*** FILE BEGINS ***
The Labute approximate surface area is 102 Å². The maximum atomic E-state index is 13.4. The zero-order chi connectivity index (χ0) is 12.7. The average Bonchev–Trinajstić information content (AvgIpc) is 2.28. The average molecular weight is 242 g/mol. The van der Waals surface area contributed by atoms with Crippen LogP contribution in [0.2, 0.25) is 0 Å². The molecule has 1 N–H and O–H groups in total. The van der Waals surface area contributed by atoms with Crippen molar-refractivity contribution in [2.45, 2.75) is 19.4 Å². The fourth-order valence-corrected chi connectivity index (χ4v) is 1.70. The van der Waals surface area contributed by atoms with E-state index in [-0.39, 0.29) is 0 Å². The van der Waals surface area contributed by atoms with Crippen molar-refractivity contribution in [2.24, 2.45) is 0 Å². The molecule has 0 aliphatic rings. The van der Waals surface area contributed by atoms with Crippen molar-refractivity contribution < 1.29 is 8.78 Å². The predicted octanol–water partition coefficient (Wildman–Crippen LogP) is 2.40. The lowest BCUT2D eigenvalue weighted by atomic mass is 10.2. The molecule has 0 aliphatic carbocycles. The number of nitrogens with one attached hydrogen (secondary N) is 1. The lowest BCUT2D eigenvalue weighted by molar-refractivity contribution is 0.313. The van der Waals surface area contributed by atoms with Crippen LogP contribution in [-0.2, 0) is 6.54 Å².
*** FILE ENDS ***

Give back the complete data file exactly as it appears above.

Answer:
The Labute approximate surface area is 102 Å². The maximum atomic E-state index is 13.4. The zero-order chi connectivity index (χ0) is 12.7. The average Bonchev–Trinajstić information content (AvgIpc) is 2.28. The average molecular weight is 242 g/mol. The van der Waals surface area contributed by atoms with Crippen LogP contribution in [0.2, 0.25) is 0 Å². The molecule has 1 N–H and O–H groups in total. The van der Waals surface area contributed by atoms with Crippen molar-refractivity contribution in [2.45, 2.75) is 19.4 Å². The fourth-order valence-corrected chi connectivity index (χ4v) is 1.70. The van der Waals surface area contributed by atoms with E-state index in [-0.39, 0.29) is 0 Å². The van der Waals surface area contributed by atoms with Crippen molar-refractivity contribution in [2.24, 2.45) is 0 Å². The molecule has 0 aliphatic rings. The van der Waals surface area contributed by atoms with Crippen molar-refractivity contribution < 1.29 is 8.78 Å². The predicted octanol–water partition coefficient (Wildman–Crippen LogP) is 2.40. The lowest BCUT2D eigenvalue weighted by atomic mass is 10.2. The molecule has 0 aliphatic carbocycles. The number of nitrogens with one attached hydrogen (secondary N) is 1. The lowest BCUT2D eigenvalue weighted by molar-refractivity contribution is 0.313. The van der Waals surface area contributed by atoms with Crippen LogP contribution in [-0.2, 0) is 6.54 Å².